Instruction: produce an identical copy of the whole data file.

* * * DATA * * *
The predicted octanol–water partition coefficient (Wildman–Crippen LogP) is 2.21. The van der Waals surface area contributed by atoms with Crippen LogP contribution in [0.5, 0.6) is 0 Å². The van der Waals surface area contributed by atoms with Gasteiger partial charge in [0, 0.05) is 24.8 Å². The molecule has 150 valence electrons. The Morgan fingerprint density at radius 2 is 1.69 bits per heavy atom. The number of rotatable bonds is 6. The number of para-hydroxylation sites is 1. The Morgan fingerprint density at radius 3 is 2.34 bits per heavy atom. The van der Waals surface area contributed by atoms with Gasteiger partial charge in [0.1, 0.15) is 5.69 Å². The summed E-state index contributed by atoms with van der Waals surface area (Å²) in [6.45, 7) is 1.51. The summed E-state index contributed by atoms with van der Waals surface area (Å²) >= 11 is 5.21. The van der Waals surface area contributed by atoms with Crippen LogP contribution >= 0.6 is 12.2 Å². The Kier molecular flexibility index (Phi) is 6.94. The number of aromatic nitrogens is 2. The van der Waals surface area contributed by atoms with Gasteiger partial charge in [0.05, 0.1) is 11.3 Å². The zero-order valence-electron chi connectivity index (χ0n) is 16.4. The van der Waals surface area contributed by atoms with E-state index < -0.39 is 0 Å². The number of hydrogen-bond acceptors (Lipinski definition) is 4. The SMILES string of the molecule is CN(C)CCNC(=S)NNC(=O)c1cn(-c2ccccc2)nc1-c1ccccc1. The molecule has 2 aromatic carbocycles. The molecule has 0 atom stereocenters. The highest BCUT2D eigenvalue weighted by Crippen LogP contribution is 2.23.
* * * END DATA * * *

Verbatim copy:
The predicted octanol–water partition coefficient (Wildman–Crippen LogP) is 2.21. The van der Waals surface area contributed by atoms with Crippen LogP contribution in [0.5, 0.6) is 0 Å². The van der Waals surface area contributed by atoms with Gasteiger partial charge in [0, 0.05) is 24.8 Å². The molecule has 150 valence electrons. The Morgan fingerprint density at radius 2 is 1.69 bits per heavy atom. The number of rotatable bonds is 6. The number of para-hydroxylation sites is 1. The Morgan fingerprint density at radius 3 is 2.34 bits per heavy atom. The van der Waals surface area contributed by atoms with Gasteiger partial charge in [0.1, 0.15) is 5.69 Å². The summed E-state index contributed by atoms with van der Waals surface area (Å²) in [6.45, 7) is 1.51. The summed E-state index contributed by atoms with van der Waals surface area (Å²) >= 11 is 5.21. The van der Waals surface area contributed by atoms with Crippen LogP contribution >= 0.6 is 12.2 Å². The Kier molecular flexibility index (Phi) is 6.94. The number of aromatic nitrogens is 2. The van der Waals surface area contributed by atoms with Gasteiger partial charge in [0.05, 0.1) is 11.3 Å². The zero-order valence-electron chi connectivity index (χ0n) is 16.4. The van der Waals surface area contributed by atoms with E-state index < -0.39 is 0 Å². The number of hydrogen-bond acceptors (Lipinski definition) is 4. The SMILES string of the molecule is CN(C)CCNC(=S)NNC(=O)c1cn(-c2ccccc2)nc1-c1ccccc1. The molecule has 2 aromatic carbocycles. The molecule has 0 atom stereocenters. The highest BCUT2D eigenvalue weighted by Crippen LogP contribution is 2.23.